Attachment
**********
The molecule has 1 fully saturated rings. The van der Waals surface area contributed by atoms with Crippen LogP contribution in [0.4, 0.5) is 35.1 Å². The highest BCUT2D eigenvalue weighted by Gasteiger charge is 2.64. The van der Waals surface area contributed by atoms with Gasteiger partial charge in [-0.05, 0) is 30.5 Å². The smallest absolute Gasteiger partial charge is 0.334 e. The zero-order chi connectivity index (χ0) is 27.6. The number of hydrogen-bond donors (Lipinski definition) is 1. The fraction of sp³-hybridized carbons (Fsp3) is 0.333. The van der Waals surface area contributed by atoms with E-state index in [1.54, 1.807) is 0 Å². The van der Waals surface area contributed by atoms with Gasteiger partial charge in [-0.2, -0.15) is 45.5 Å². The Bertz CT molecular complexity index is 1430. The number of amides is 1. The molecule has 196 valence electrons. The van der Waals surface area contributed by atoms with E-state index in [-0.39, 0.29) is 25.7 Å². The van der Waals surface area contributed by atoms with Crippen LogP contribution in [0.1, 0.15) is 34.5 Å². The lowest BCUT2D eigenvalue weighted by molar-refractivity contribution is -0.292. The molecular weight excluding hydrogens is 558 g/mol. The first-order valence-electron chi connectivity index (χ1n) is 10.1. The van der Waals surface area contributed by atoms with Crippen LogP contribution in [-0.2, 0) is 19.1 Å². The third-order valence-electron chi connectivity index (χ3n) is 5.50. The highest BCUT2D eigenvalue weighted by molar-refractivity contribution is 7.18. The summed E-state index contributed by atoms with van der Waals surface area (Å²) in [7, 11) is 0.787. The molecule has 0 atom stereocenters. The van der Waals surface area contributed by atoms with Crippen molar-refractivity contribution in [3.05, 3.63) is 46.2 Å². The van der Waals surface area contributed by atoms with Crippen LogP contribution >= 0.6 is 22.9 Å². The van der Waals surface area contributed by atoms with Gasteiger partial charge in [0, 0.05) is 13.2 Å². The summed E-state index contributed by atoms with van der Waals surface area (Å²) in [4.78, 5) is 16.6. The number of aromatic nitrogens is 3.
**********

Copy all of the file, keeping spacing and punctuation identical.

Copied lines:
The molecule has 1 fully saturated rings. The van der Waals surface area contributed by atoms with Crippen LogP contribution in [0.4, 0.5) is 35.1 Å². The highest BCUT2D eigenvalue weighted by Gasteiger charge is 2.64. The van der Waals surface area contributed by atoms with Gasteiger partial charge in [-0.05, 0) is 30.5 Å². The smallest absolute Gasteiger partial charge is 0.334 e. The zero-order chi connectivity index (χ0) is 27.6. The number of hydrogen-bond donors (Lipinski definition) is 1. The fraction of sp³-hybridized carbons (Fsp3) is 0.333. The van der Waals surface area contributed by atoms with E-state index in [1.54, 1.807) is 0 Å². The van der Waals surface area contributed by atoms with Gasteiger partial charge in [-0.2, -0.15) is 45.5 Å². The Bertz CT molecular complexity index is 1430. The number of amides is 1. The molecule has 196 valence electrons. The van der Waals surface area contributed by atoms with E-state index in [-0.39, 0.29) is 25.7 Å². The van der Waals surface area contributed by atoms with Crippen LogP contribution in [0.1, 0.15) is 34.5 Å². The lowest BCUT2D eigenvalue weighted by molar-refractivity contribution is -0.292. The molecular weight excluding hydrogens is 558 g/mol. The first-order valence-electron chi connectivity index (χ1n) is 10.1. The van der Waals surface area contributed by atoms with Crippen LogP contribution in [-0.2, 0) is 19.1 Å². The third-order valence-electron chi connectivity index (χ3n) is 5.50. The highest BCUT2D eigenvalue weighted by molar-refractivity contribution is 7.18. The summed E-state index contributed by atoms with van der Waals surface area (Å²) in [7, 11) is 0.787. The molecule has 0 atom stereocenters. The van der Waals surface area contributed by atoms with Crippen molar-refractivity contribution in [3.05, 3.63) is 46.2 Å². The van der Waals surface area contributed by atoms with Crippen LogP contribution >= 0.6 is 22.9 Å². The van der Waals surface area contributed by atoms with Gasteiger partial charge in [0, 0.05) is 13.2 Å². The summed E-state index contributed by atoms with van der Waals surface area (Å²) in [4.78, 5) is 16.6. The number of aromatic nitrogens is 3.